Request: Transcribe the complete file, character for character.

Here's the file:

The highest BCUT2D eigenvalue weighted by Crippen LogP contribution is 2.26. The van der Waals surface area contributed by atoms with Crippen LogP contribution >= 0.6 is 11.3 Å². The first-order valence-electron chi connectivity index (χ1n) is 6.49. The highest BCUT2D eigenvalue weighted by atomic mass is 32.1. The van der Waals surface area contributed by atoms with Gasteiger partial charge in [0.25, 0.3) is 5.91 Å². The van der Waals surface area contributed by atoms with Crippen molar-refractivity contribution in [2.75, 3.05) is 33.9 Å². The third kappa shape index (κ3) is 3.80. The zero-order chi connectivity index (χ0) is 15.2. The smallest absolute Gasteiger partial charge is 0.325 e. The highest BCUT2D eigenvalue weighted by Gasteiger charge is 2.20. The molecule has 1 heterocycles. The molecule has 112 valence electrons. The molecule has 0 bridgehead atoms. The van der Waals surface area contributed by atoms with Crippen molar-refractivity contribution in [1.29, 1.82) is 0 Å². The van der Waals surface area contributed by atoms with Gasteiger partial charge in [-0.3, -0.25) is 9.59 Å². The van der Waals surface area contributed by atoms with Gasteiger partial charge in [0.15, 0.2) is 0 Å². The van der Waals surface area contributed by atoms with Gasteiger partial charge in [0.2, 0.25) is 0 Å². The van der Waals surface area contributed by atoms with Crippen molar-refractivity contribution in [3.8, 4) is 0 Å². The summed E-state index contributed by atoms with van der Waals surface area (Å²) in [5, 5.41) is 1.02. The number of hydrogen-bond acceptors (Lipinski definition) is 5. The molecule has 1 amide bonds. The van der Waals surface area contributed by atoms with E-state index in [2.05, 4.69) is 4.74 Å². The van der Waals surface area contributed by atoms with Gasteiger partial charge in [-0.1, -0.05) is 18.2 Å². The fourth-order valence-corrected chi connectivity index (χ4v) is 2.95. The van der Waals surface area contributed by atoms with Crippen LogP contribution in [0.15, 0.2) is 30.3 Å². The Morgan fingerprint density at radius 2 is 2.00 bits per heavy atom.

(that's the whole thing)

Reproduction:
The highest BCUT2D eigenvalue weighted by Crippen LogP contribution is 2.26. The van der Waals surface area contributed by atoms with Crippen LogP contribution >= 0.6 is 11.3 Å². The first-order valence-electron chi connectivity index (χ1n) is 6.49. The highest BCUT2D eigenvalue weighted by atomic mass is 32.1. The van der Waals surface area contributed by atoms with Gasteiger partial charge in [0.25, 0.3) is 5.91 Å². The van der Waals surface area contributed by atoms with Crippen molar-refractivity contribution in [2.75, 3.05) is 33.9 Å². The third kappa shape index (κ3) is 3.80. The zero-order chi connectivity index (χ0) is 15.2. The smallest absolute Gasteiger partial charge is 0.325 e. The highest BCUT2D eigenvalue weighted by Gasteiger charge is 2.20. The molecule has 1 heterocycles. The molecule has 112 valence electrons. The molecule has 0 bridgehead atoms. The van der Waals surface area contributed by atoms with Crippen molar-refractivity contribution in [1.29, 1.82) is 0 Å². The van der Waals surface area contributed by atoms with Gasteiger partial charge in [-0.3, -0.25) is 9.59 Å². The van der Waals surface area contributed by atoms with Gasteiger partial charge in [0.15, 0.2) is 0 Å². The van der Waals surface area contributed by atoms with Gasteiger partial charge in [0.2, 0.25) is 0 Å². The van der Waals surface area contributed by atoms with Crippen molar-refractivity contribution in [3.8, 4) is 0 Å². The summed E-state index contributed by atoms with van der Waals surface area (Å²) in [5, 5.41) is 1.02. The number of hydrogen-bond acceptors (Lipinski definition) is 5. The molecule has 1 amide bonds. The van der Waals surface area contributed by atoms with E-state index in [2.05, 4.69) is 4.74 Å². The van der Waals surface area contributed by atoms with Gasteiger partial charge in [-0.1, -0.05) is 18.2 Å². The fourth-order valence-corrected chi connectivity index (χ4v) is 2.95. The van der Waals surface area contributed by atoms with Crippen LogP contribution in [0.15, 0.2) is 30.3 Å². The Morgan fingerprint density at radius 2 is 2.00 bits per heavy atom.